What can you do right now to master your fears?
Make a list of them and then either brainstorm solutions or schedule some time to do some research.
For instance, if you’re worried that working from home will be lonely, brainstorm ways you can address that. Maybe you could work from a cafe a few couple of mornings a week, join a local co-working space, or get to know the home workers in a Facebook group.
If you’re afraid you won’t be able to pay the bills, spend an hour or two doing some research. Gathering information about all your bills, how much they are, when any contracts end, then find out how you can reduce them.
You might find you that you don’t really have anything to worry about.
At the very least being fully formed is likely to take your level of concern down a notch or two.
I’ve always been big on research. So I’ve often used this technique to master my mindset when I’ve been fearful about moving forward. When I was considering having a baby by myself, at first I assumed I’d never be able to afford it.
I was living in Australia where there was no maternity leave entitlement, I had to pay for fertility treatment and as I wasn’t yet a citizen felt sure I wouldn’t qualify for benefits or help with childcare.
Then I did my research. I found out that the Australian Medicare system would partly cover my fertility treatment. Then I discovered the government were about to introduce paid maternity leave AND that I did qualify for benefits and extra support with childcare.
My assumptions had been TOTALLY wrong. If I hadn’t sat down and researched all my options I could have stayed stuck where I was and might never have had my daughter. Crazy thought!
So don’t make assumptions, find out THE FACTS. The truth could set you free.
4 Tackle your self-doubt
You may never shake off self-doubt. But while it may always be a passenger in your life you don’t need to let it take the wheel. Instead, employ an armoury of brain training tools to tackle it with. Mastering your mindset is a daily practice.
Master your mindset practices to add to your daily routine:
I picked up this tip from a webinar Melyssa Griffin gave recently, and I love it.
Whenever a negative thought about your own ability to succeed pops into your mind, write it down and then straight away write down three pieces of evidence that prove it’s not true.
The more often you do this the quicker you’ll train your brain to cancel out the negative thought with a positive one.
For instance, as soon as I get a new client or project I’m always immediately hit with the fear that I’m not really any good at what I do and they’ll be disappointed they chose me. Here are three pieces of evidence that this is NOT true:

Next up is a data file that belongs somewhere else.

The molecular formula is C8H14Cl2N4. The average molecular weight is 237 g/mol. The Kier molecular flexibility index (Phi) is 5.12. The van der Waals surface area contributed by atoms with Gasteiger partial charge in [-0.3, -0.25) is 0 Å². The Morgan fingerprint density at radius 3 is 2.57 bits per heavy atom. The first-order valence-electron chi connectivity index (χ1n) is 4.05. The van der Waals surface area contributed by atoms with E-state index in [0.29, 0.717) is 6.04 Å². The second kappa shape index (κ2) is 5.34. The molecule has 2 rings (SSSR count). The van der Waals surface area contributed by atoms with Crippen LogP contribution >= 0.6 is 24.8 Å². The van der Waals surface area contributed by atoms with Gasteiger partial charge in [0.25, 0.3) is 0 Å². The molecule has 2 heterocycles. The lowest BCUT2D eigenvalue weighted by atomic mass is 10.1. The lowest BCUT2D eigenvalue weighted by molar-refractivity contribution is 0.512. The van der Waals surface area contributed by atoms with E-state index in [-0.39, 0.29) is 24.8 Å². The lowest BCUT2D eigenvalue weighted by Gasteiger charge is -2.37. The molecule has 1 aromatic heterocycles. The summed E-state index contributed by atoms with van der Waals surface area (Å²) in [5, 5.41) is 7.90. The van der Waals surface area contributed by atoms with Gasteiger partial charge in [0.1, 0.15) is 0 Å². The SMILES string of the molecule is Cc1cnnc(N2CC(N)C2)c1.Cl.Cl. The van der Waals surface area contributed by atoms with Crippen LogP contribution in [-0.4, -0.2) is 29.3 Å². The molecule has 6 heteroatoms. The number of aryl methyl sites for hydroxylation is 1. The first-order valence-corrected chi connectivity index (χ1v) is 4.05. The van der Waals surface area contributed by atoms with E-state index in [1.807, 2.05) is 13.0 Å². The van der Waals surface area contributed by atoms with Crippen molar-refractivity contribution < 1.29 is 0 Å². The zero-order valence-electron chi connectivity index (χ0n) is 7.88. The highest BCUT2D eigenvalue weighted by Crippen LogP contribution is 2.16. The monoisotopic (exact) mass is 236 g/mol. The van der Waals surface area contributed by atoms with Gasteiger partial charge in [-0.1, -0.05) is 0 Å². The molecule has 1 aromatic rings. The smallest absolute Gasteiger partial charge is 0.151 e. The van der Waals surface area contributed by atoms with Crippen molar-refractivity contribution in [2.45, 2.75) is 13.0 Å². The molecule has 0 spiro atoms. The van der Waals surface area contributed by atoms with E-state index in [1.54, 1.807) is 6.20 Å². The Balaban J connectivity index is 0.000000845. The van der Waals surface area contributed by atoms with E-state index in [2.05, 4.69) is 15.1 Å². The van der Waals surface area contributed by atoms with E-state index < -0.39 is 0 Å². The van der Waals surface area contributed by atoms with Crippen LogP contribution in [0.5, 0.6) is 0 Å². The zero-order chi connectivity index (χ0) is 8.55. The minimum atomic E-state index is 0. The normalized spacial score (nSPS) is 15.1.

- the great feedback I received on a recent piece of work;
- the fact that I’ve been earning a living as a writer and communicator for the last 15 years;
- the positive comments I received about a recent blog post.
If you’re anything like me you might have to dig deep for the positives, but it’s worth persevering because it’s an exercise that will help retrain your brain.
EFT, or ‘tapping’
Bear with me on this one because it can see a little wacky at first. EFT, or Emotional Freedom Technique, is a kind of brain re-programming technique that invites you to accept your fears and doubts and neutralise them.
You tap key meridian points on the head, face and upper body while repeating a phrase such as: “Even though I’m hopeless with money, I deeply and completely l love and accept myself.”
I write a journal daily because it’s a great way to process thoughts and worries. By free-writing for just 10 or 15 minutes I’ve often been able to rationalise that worry and turn it on its head. So to explore what’s really bothering you and reveal the heart of your fears, write them down.
Depending on the issue It might take more than one journalling session to unpack an issue. But for simpler day-to-day concerns, this can be a useful technique to stop unfounded worries nagging away at you for longer than they need to.
Fears, doubts and self-defeating thoughts – self-employment and single motherhood will uncover them all.
Unfortunately, can’t just ‘think positive’ and hope everything will be fine. The best way to master your mindset is by examining your fears, not denying them. By doing so often they vanish in a puff of smoke when you realise what a bunch of nonsense they are. But unexamined they would continue plaguing you.
When you put them under the microscope, often they’ll not withstand close examination and vanish in a puff of smoke. But unexamined they would continue plaguing you unnecessarily.
As I’ve already mentioned, this mindset stuff is the task of a lifetime. So you’ll need to repeat these exercises regularly. Download the worksheet and pull it out whenever you can feel yourself becoming overwhelmed by self-doubt and build at least one of the master your mindset practices into your daily routine.
Download the worksheet and pull it out whenever you can feel yourself becoming overwhelmed by self-doubt. I also recommend building at least one of the master your mindset practices into your daily routine.
(Please note: I am not a psychologist or mental health expert. If you suffer from depression or anxiety I recommend seeking professional help from your GP or local NHS talking therapies service.)